Saturday, November 7, 2020

Look at Article II of the Constitution before Censoring Trump

Article II, Section 1 of the U.S. Constitution says [emphasis added], 

Each state shall appoint, in such manner as the Legislature thereof may direct, a number of electors, equal to the whole number of Senators and Representatives to which the State may be entitled in the Congress....
I am not a lawyer, let alone Constitutional scholar.  I welcome such scholars to engage and clarify what follows (suspecting that most of these scholars are currently retained by either Rs or Ds and therefore will not comment outside of legal proceedings).

My point in what follows is about free expression of reasonable ideas, which is a set of ideas that includes elements that may be ultimately rejected by the U.S. Supreme Court as valid legal arguments.  I am not using the term "reasonable" as a legal opinion because, to repeat, that is not my profession.

A reasonable assertion is that officials in the executive branch of the states, such as a Secretary of State certifying elections, are not part of "the Legislature."  On this premise, a reasonable person could refer to any meaningful election procedure established by the executive branch without the approval of the state legislature as "illegal."  Again, because passions are high, I must repeat that this is not a legal conclusion but a statement of what a reasonable person could say.

This reasonable statement could have been, and I suspect was, uttered before election day.  Furthermore, this reasonable person could have publicly directed Trump supporters not to participate in those procedures and instead participate in procedures that HAD been established by state legislatures, such as in-person voting and absentee voting (i.e., ballots specifically requested by voters, as distinct from "mail-in" ballots).

Now that Election Day has passed, we have enough evidence to reasonably assert, if not prove, that Trump got more in-person and absentee votes than Biden did in the swing states.  At the same time, it looks like Trump lost most of the swing states in terms of in-person + absentee + mailin.

Now let's look at four recent events in chronological order:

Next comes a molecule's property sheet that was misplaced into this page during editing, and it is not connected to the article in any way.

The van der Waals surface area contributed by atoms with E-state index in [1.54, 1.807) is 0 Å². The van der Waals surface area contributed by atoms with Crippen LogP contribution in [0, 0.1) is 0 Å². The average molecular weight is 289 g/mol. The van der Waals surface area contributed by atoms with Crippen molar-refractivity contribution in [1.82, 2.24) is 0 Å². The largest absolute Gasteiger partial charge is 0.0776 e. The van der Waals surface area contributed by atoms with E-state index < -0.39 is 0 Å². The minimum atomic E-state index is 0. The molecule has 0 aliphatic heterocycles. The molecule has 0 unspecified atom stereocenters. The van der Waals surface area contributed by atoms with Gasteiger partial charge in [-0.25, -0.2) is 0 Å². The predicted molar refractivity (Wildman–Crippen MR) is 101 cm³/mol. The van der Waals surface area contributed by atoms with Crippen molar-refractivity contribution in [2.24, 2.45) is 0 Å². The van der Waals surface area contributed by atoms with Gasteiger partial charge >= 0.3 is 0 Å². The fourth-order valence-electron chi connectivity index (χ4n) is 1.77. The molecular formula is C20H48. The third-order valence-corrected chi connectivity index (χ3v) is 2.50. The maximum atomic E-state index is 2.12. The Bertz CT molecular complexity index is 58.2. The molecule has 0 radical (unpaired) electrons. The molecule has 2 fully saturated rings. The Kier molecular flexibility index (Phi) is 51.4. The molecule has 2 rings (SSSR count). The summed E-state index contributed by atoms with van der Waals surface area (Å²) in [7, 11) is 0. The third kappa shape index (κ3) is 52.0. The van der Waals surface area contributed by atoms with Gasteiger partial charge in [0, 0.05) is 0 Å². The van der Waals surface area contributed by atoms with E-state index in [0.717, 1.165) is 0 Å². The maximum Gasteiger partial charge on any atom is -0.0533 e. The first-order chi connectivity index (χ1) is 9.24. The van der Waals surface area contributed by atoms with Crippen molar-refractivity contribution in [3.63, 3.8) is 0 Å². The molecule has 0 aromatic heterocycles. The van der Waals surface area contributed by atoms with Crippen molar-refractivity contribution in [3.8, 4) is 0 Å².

(1) Two days after the election, Trump claimed in a press conference that he won on "legal" votes.

(2) Trump said that the Supreme Court would likely be considering his argument.

(3)  Trump's legal-votes claim was immediately described by "impartial media" as "a lie without evidence" and reeking of fascism that must be condemned by all.  These impartial media further asserted that Trump had no path to the Supreme Court.

(4) Discussion or interpretation of Trump's legal theory was censored from Facebook, Twitter, etc., if it had any sympathy for Trump's argument.

I am disturbed by (3) and (4).  All people should be allowed to make their case.  Not everyone can be correct, which is why we have a court system.  The Supreme Court may reject Trump's legal theory, but until then (at least) he should be allowed to articulate it in public.

By no means is it acceptable for members of the American Economic Association, who are not legal experts, to require me or anybody else without legal expertise to "condemn" Trump's assertion of what is "legal" even before it has its day in court.  (Yes they are doing so; all, even nonexperts, who do not condemn are purportedly "accomplices.").

I understand that the President is not a random person and respect (not the same as agree with) the opinion that there "should" be tighter bounds on his speech than "free expression."  But (1) looks like a reasonable (not the same as correct) assertion, although it might have been better communication for him to explain what I have explained here rather than packing so much into the single word "legal."  (political communications are also not my profession).